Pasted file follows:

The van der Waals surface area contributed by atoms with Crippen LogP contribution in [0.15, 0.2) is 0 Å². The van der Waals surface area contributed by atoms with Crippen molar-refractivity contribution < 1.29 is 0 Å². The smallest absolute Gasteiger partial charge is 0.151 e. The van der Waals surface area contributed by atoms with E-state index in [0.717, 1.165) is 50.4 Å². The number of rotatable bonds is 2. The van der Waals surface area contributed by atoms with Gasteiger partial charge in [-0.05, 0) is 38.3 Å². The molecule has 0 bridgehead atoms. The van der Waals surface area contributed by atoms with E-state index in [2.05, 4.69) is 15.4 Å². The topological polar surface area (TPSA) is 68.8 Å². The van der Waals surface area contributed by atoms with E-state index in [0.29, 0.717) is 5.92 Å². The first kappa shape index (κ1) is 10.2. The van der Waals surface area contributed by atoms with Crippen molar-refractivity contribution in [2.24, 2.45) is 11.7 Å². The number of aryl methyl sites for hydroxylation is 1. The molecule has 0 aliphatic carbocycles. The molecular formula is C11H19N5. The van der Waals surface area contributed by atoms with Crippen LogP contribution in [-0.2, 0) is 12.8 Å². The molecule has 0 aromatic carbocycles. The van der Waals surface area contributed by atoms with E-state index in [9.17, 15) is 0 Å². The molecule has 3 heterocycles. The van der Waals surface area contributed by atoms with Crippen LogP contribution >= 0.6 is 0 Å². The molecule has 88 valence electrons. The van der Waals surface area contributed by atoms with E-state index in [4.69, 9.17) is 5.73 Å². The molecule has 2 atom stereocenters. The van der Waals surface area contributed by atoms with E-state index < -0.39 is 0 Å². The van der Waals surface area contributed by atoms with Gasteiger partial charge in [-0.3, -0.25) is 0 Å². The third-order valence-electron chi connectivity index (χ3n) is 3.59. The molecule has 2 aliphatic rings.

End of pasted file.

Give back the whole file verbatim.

The van der Waals surface area contributed by atoms with Crippen LogP contribution in [0.15, 0.2) is 0 Å². The van der Waals surface area contributed by atoms with Crippen molar-refractivity contribution < 1.29 is 0 Å². The smallest absolute Gasteiger partial charge is 0.151 e. The van der Waals surface area contributed by atoms with E-state index in [0.717, 1.165) is 50.4 Å². The number of rotatable bonds is 2. The van der Waals surface area contributed by atoms with Gasteiger partial charge in [-0.05, 0) is 38.3 Å². The molecule has 0 bridgehead atoms. The van der Waals surface area contributed by atoms with E-state index in [2.05, 4.69) is 15.4 Å². The topological polar surface area (TPSA) is 68.8 Å². The van der Waals surface area contributed by atoms with E-state index in [0.29, 0.717) is 5.92 Å². The first kappa shape index (κ1) is 10.2. The van der Waals surface area contributed by atoms with Crippen molar-refractivity contribution in [2.24, 2.45) is 11.7 Å². The number of aryl methyl sites for hydroxylation is 1. The molecule has 0 aliphatic carbocycles. The molecular formula is C11H19N5. The van der Waals surface area contributed by atoms with Crippen LogP contribution in [-0.2, 0) is 12.8 Å². The molecule has 0 aromatic carbocycles. The van der Waals surface area contributed by atoms with E-state index in [9.17, 15) is 0 Å². The molecule has 3 heterocycles. The van der Waals surface area contributed by atoms with Crippen LogP contribution >= 0.6 is 0 Å². The molecule has 88 valence electrons. The van der Waals surface area contributed by atoms with E-state index in [4.69, 9.17) is 5.73 Å². The molecule has 2 atom stereocenters. The van der Waals surface area contributed by atoms with E-state index < -0.39 is 0 Å². The van der Waals surface area contributed by atoms with Gasteiger partial charge in [-0.3, -0.25) is 0 Å². The third-order valence-electron chi connectivity index (χ3n) is 3.59. The molecule has 2 aliphatic rings.